Tiana Penitani is the standout name in a squad of 22 young women named by the Australian Rugby Union to begin preparations for Rugby Sevens’ debut at the Youth Olympic Games in Nanjing, China, next year.
Penitani has already played for the Australia on the IRB Women’s Sevens World Series and was one of the stars of Rugby World Cup Sevens 2013 in Moscow, scoring six tries before suffering a knee injury in the quarter-final loss to Spain.
The 17-year-old, along with another New South Wales’ representative Brooke Anderson, had previously helped Australia win gold at the Australian Youth Olympic Festival in January 2013 after beating China in the final.
The squad will attend a series of training camps at Narrabeen in preparation for the Games, which will take place from 16-28 August 2014, with the first camp getting underway at the end of January.
The Youth Olympic Games' training camps form an important part of Australian rugby's Pathway to Gold – a long-term high performance programme managed by the Australian Rugby Union to drive Rugby Sevens' success in the Olympic programme.
Full-time ARU High Performance coaches and managers, including senior coaching staff, will coordinate the camps for the Australian Youth Olympic team over the coming months.
The initial selection will be reduced to a final squad in early May when further preparation camps and pre-Games training will continue in July and August ahead of the Nanjing Youth Olympic Games.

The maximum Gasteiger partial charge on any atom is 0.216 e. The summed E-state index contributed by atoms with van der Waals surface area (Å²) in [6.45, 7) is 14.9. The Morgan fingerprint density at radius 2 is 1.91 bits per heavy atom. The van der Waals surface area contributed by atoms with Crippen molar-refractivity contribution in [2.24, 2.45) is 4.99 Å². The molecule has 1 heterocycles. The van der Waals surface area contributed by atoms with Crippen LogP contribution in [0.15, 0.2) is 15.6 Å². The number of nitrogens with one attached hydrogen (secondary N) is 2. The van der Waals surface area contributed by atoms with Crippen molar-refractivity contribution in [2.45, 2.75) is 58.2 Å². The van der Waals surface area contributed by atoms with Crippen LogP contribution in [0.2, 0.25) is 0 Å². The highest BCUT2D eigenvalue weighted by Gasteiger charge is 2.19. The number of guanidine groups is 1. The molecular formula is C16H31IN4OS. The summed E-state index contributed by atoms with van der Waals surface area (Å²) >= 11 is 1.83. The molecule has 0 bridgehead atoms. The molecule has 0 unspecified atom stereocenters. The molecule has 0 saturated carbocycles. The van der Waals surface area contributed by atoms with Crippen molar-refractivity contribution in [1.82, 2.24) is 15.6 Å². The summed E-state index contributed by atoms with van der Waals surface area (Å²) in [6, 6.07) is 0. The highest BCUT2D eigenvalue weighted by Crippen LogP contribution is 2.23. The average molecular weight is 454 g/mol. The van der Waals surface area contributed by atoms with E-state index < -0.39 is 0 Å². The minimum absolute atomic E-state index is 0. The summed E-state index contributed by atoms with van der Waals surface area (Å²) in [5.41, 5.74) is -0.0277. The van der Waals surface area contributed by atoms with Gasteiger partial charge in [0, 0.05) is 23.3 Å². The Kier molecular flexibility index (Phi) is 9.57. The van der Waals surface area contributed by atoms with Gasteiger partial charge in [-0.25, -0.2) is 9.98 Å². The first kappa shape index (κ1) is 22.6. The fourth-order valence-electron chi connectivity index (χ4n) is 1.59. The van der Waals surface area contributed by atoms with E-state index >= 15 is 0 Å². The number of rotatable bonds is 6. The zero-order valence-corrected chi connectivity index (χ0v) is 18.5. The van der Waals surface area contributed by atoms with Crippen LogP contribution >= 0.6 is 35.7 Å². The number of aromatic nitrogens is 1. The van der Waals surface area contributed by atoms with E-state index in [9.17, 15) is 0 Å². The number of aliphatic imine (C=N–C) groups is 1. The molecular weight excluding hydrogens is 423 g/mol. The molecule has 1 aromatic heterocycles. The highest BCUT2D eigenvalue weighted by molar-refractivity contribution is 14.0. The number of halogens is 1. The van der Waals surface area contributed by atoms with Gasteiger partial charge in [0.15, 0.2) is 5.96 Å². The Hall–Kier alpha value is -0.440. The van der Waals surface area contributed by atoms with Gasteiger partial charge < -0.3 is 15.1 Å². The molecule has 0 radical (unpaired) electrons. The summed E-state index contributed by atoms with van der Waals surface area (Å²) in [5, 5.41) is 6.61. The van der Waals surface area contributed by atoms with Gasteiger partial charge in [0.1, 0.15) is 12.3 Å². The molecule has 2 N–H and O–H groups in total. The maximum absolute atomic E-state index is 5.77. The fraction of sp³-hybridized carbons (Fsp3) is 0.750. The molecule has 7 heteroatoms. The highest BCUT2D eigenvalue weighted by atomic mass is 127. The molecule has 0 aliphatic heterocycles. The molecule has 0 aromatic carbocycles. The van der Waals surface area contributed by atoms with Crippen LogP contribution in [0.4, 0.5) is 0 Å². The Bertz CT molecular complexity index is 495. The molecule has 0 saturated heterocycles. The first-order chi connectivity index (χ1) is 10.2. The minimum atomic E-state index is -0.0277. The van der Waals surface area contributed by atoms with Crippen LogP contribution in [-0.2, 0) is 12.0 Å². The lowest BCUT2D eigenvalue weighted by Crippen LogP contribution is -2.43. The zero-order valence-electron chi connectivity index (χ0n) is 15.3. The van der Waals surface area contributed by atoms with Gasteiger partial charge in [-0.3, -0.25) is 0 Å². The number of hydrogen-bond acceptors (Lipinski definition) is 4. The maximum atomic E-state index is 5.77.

Australian Youth Olympic Games training squad
Jasmin Allende, Brooke Anderson, Mariola Belessis, Salote Cavuliati, Shenae Ciesiolka, Dominique Du Toit, Kellie Gibson, Eva Karpani, Akeisha Kelly, Alison Kimberley, Rebeka Lally, Ema Masi, Raecene McGregor, Caitlin Moran, Tiana Penitani, Amber Pilley, Maddy Phelps, Georgie Rackemann, Mackenzie Sadler, Taylor Stanford, Taia Stowers, Laurie Waldie.
Player Quotes of Support
“More than anything, Sevens embodies the Olympic ideals of camaraderie, fair play and respect on and off the field of play.” – Shane Williams, Wales
“You play sport at the highest level to challenge yourself to be the best that you can possibly be and to compete with the best from all over the world, and what better stage to do that on than at the Olympics?” – Sue Day, England
“Going to the Commonwealth Games was amazing and to have the chance to go to the Olympics would be right up there with anything you could possibly dream of doing in sport.” – Tamati Ellison, New Zealand
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